Wednesday, 9 December 2015

Lev Butts Reviews Catch-22 & Closing Time by Joseph Heller

Joseph Heller's life came with literal bookends.
Heller's first novel, Catch-22, tells the story of Captain John Yossarian, a World War II bombadier who, after failing to save the life of a mortally wounded rear-gunner, discovers he no longer wants to fly missions anymore because "they" are trying to kill him. Unfortunately, though everyone admits Yossarian is as crazy as his tentmate Orr (who crashes his airplane during each mission), he cannot be grounded because there's a catch
and that was Catch-22, which specified that a concern for one's own safety in the face of dangers that were real and immediate was the process of a rational mind. Orr was crazy and could be grounded. All he had to do was ask; and as soon as he did, he would no longer be crazy and would have to fly more missions. Orr would be crazy to fly more missions and sane if he didn't, but if he was sane, he had to fly them. If he flew them, he was crazy and didn't have to; but if he didn't want to, he was sane and had to. 
Over the course of the novel, we learn that "they" are not necessarily the Germans nor even the U.S. military commanders, but anyone with power over anyone else because
Catch-22 says they have a right to do anything we can't stop them from doing.
Given the choice of joining with the "theys" or facing a court-martial for desertion, Yossarian decides instead to run away from the whole shebang, and takes off for Sweden.

youthful rebellion
It isn't until 33 years later, when Heller published his final novel and sequel to Catch-22Closing Time, that the full ramifications of the catch come home. This novel finds Yossarian an old man who has been coerced into working for M&M Enterprises (the shadowy catering syndicate from the first novel) by being asked to and offered lots of money. We learn his escape plan failed almost as soon as it began when he was arrested in Italy and forced to be sent back home a hero.

He has spent the majority of his adult life employed as M&M's conscience. He tells them why their decisions stink, so they can ignore him and do what they want anyway. In short, Yossarian learns that Catch-22 applies to everyone, even those in power, and the worst way to live is to be accepted by the other bastards who run things.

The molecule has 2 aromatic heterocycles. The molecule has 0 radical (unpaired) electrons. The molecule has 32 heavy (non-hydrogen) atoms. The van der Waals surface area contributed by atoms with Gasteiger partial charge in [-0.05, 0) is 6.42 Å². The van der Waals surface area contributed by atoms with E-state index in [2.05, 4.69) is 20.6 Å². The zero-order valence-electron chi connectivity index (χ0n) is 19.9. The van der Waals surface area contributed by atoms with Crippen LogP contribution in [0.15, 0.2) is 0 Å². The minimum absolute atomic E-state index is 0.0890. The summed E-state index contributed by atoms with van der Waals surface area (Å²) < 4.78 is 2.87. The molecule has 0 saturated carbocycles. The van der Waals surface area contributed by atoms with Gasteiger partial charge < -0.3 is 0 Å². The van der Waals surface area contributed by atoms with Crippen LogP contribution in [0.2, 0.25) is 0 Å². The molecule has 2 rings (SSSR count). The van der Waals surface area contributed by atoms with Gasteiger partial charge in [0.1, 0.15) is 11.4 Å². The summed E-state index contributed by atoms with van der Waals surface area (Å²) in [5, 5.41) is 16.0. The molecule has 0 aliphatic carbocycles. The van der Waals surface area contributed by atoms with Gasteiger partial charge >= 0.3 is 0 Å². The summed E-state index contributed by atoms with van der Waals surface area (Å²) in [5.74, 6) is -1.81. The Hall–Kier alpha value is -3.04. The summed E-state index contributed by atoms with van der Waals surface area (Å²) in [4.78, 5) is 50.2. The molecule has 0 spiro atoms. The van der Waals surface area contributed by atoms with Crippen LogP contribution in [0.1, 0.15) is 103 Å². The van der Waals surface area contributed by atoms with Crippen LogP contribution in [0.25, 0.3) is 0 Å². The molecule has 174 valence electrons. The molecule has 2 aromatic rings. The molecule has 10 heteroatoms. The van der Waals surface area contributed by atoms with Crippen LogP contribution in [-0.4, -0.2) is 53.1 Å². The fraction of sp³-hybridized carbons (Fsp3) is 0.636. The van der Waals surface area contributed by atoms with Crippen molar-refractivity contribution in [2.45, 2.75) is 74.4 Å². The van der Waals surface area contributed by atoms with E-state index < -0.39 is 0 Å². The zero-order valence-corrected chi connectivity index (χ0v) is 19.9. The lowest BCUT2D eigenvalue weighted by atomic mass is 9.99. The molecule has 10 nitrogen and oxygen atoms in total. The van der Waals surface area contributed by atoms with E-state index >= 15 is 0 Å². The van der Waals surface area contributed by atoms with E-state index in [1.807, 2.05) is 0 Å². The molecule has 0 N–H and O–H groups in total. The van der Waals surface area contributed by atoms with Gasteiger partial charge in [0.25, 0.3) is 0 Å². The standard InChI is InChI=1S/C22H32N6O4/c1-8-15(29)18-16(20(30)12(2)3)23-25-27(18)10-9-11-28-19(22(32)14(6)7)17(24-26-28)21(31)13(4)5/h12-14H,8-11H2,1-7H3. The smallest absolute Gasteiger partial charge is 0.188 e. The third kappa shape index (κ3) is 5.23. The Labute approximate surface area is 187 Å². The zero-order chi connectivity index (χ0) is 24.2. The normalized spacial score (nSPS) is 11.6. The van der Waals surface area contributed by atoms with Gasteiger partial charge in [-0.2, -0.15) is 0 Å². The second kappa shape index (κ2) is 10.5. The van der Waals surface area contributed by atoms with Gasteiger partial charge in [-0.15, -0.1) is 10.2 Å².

oldful submission
Closing Time received almost universal negative reviews, primarily due to people's disappointment that Yossarian wound up a sell-out and corporate schill. However, this is exactly the beauty of the sequel. I loved Catch-22 because of the biting way it critiqued bereaucracy. As a teenager, it gave my rebellious phase a kind of legitimacy, in much the same way as The Adventures of Huckleberry Finn or Catcher in the Rye did for many others. Closing Time, though, shows us that Yossarian was no more successful in his rebellion than any of us were. He still had to grow up, find a job, have a family, get divorced, and fail at everything he ever tried artistically, just like the rest of us.

It is a more honest continuation of Yossarian's story. Logically we know that Huck Finn will eventually grow up, and he may possibly one day own slaves, and no matter how nicely he treats them, he'll still be a slaveowner. Holden Caulfield is going to grow up, and he will get a job and live the very middle class lifestyle he spends a weekend in New York rebelling against. However, we don't have to think of that because we are left only with Huck lighting out for the Territories, and Holden watching his sister on that carousel.

For thirty years, Heller allowed us a similar vision of Yossarian, saying "No" and running off to Sweden. Heller let us idolize Yossarian, and then, as a final joke, he showed us the catch in action: Yossarian was just a schlub like the rest of us. For many, it upset them. For me, it was liberating. After all, if Yossarian couldn't maintain his youthful rebellion, I have no reason to bemoan my own selling out. I can look at my own middle-class life and be proud. I always wanted to be like Yossarian, and turns out, I am!